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Identifying structural and functional biomarkers of the brain indicating SensoriMotor Recovery in Cerebral Palsy

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Biomarkers for cerebral palsy

Cerebral palsy (CP) is the most common physical disability seen during childhood. Early treatment is central to minimising long-term disability and maximising the child’s functional potential.

Fundamental Research

CP is caused by a non-progressive lesion of the developing foetal or infant brain, and children face lifelong sensorimotor deficits that require continuous support. At these early stages of development, the brain is still highly plastic and permits deviations from the pre-programmed pathway of brain organisation. This re-wiring constrains the maximal functional potential that can theoretically be reached, necessitating a deep understanding of the alterations in the pattern and extent of neuronal connections in the sensorimotor system. Magnetic resonance imaging (MRI) is routinely used for CP diagnosis but existing classification schemes that link lesion location with extent of sensorimotor deficits have only limited predictive power. The EU-funded SEMORE-CP (Identifying structural and functional biomarkers of the brain indicating sensorimotor recovery in cerebral palsy) project wished to provide treatment tailored to children based on the type of brain damage. In this context, they worked to identify neural biomarkers predicting sensorimotor dysfunction in children and adolescents with unilateral CP. Biomarkers of the sensorimotor network were investigated based on structural and functional connectivity analyses. In particular, researchers employed the occurrence of mirror movements in children with unilateral CP as a biomarker in conjunction with the underlying brain lesion type and upper limb functional outcome. To quantitatively assess mirror movements, scientists developed a grip force tracking device, the GriFT device, which was tested in over 170 children with CP. Furthermore, they correlated mirror movement frequency with sensorimotor wiring pattern using transcranial magnetic stimulation or MRI in children or adolescents with unilateral CP. This approach essentially records whether a muscle response in the paretic hand can be elicited from the lesioned or non-lesioned brain hemisphere following stimulation. Results clearly showed that mirror movements in the paretic hand were related to the underlying brain lesion, facilitating patient categorisation into different groups. Overall, the identification of clinically relevant neural biomarkers that go beyond the traditional clinical assessments provides a means of tailoring sensorimotor rehabilitation to the needs of individuals with CP.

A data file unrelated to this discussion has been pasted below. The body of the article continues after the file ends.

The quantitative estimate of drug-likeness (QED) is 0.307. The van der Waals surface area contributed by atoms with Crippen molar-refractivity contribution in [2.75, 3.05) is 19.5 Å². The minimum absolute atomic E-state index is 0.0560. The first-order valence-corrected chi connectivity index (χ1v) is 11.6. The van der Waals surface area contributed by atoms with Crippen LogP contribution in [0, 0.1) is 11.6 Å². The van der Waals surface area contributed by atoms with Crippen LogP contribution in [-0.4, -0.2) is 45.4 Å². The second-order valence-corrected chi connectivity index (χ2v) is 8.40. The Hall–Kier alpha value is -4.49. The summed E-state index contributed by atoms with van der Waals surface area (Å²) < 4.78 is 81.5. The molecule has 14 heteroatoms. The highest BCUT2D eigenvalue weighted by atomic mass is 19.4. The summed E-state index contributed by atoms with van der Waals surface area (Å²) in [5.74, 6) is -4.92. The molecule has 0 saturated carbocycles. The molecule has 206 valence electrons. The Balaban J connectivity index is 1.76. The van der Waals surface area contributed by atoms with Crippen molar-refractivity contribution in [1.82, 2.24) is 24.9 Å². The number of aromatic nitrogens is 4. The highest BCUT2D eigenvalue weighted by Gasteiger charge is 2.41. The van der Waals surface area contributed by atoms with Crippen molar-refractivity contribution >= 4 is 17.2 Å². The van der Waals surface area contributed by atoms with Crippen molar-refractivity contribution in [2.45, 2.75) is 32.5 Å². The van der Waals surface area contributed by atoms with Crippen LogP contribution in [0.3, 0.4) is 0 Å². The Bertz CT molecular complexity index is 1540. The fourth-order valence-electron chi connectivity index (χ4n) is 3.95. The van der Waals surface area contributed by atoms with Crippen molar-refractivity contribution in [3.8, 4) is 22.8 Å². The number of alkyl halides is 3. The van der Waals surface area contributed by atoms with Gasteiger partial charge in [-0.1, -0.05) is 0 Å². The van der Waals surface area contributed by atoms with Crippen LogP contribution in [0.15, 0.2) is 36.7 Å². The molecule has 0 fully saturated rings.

Cerebral palsy, MRI, SEMORE-CP, mirror movement, GriFT device

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